Drunk Driving

Drunk DrivingDrunk driving is a common term used to describe the crimes of driving under the influence of drugs, alcohol, or other chemical substances.  It is a misdemeanor with maximum punishments that vary greatly depending on the specific facts of the case.  The state laws are listed in the transportation section of the code rather than the criminal law section, but it is a crime, and upon conviction will result in criminal sanctions including fines, jail time, and or license suspensions.  The severity of the punishments depends on such factors as whether the defendant is a first time offender or a repeat offender.  State law also provides enhanced punishments if a minor was present in the defendant’s car at the time of the the arrest.  The following paragraphs will serve as an overview for drunk driving laws and sentencing provisions.  For a more detailed explanation about the exact consequences of this common charge contact a Baltimore criminal lawyer for a free consultation.

A defendant can be charged with DUI in one of two basic ways.  After a traffic stop, if a police officer believes that the driver may be impaired by drugs or alcohol and cannot safely operate a motor vehicle, the driver may be arrested for drunk driving.  Police officers typically come to the conclusion that a driver is impaired or under the influence through such investigative tactics as roadside sobriety exercises, engaging in conversation with the driver, and smelling the odor of an alcoholic beverage.  A person may also be arrested and charged with drunk driving if he or she consents to a breath alcohol test and blows over the legal limit of .08.  Blowing over the legal limit of .08 is considered per se driving under the influence, and even if the person’s normal faculties do not appear to be impaired, he or she may be prosecuted.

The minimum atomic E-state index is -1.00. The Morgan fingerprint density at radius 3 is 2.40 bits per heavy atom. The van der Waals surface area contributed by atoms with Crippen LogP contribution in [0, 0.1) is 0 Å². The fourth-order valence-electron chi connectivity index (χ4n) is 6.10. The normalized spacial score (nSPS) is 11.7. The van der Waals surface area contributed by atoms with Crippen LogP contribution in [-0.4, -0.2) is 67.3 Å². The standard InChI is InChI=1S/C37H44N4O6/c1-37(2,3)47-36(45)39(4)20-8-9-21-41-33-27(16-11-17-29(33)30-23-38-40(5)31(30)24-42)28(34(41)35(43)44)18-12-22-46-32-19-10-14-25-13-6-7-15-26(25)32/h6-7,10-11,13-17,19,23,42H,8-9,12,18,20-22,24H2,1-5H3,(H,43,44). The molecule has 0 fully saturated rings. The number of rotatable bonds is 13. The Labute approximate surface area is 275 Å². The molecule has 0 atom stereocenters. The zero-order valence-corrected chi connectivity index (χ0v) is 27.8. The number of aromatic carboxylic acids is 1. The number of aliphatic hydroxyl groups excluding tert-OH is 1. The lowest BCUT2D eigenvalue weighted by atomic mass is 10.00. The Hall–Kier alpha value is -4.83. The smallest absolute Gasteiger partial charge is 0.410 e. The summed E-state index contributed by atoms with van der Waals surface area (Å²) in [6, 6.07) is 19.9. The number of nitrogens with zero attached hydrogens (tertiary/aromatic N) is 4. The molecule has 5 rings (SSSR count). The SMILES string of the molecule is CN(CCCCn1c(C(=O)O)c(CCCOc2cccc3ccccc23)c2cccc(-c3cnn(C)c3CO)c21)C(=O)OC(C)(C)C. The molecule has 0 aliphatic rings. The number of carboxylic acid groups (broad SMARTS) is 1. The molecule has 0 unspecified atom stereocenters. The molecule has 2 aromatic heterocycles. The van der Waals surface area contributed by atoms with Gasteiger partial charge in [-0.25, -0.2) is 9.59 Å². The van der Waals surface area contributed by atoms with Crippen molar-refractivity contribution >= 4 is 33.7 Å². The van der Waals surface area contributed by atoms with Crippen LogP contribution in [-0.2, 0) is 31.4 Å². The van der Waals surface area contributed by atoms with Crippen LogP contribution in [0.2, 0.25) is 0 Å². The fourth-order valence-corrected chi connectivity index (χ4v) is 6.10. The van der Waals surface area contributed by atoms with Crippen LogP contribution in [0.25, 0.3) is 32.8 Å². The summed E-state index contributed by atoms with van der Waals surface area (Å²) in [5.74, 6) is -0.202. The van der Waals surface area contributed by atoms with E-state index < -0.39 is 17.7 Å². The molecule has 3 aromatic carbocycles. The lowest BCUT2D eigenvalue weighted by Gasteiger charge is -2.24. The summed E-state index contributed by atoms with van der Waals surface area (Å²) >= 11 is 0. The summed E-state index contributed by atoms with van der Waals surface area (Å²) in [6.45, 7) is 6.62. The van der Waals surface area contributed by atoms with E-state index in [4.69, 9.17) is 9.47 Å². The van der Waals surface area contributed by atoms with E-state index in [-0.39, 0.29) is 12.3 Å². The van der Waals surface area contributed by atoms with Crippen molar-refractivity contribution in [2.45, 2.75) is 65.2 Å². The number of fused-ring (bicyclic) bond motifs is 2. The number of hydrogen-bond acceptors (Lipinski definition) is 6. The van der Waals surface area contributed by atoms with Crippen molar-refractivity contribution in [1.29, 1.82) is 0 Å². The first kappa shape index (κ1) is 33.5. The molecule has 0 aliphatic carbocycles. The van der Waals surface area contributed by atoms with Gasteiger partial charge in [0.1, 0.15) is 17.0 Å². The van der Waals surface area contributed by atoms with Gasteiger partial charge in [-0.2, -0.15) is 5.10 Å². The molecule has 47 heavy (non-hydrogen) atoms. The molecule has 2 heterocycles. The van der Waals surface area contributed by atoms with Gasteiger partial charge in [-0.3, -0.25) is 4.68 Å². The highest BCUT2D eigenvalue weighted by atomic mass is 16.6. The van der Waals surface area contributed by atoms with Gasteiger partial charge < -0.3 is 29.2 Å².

The exact maximum punishments for DUI differ, but typically a first offense carries a maximum jail sentence of 1 year, a second offense 2 years, and a third offense carries a maximum 3 year jail sentence.  If a person is convicted of a second offense within 5 years, he or she faces a minimum mandatory jail sentence of 5 days.  A third conviction within 5 years may result in a minimum mandatory 10 day jail sentence.  Multiple drunk driving convictions in Maryland may also carry mandatory comprehensive drug and alcohol assessments and treatment at certified or court approved facilities.  These cases in may also carry heavy fines totaling in the thousands, and unlike most other criminal cases, judges and prosecutors typically require a drunk driving defendant to pay these fines.  Drunk driving cases may also result in driver license suspensions and community service hours.  This is a crime that can affect a wide range of people, and the consequences of a conviction can be severe and permanent.  The experienced criminal defense lawyers at The Herbst Firm relentlessly fight to maintain their client's freedom, reputation, and driving privileges in all types of criminal cases.  If you have been arrested or charged with any traffic crime, contact The Herbst Firm for a free consultation.
Contact Us for a Free Consultation
Office Phone Number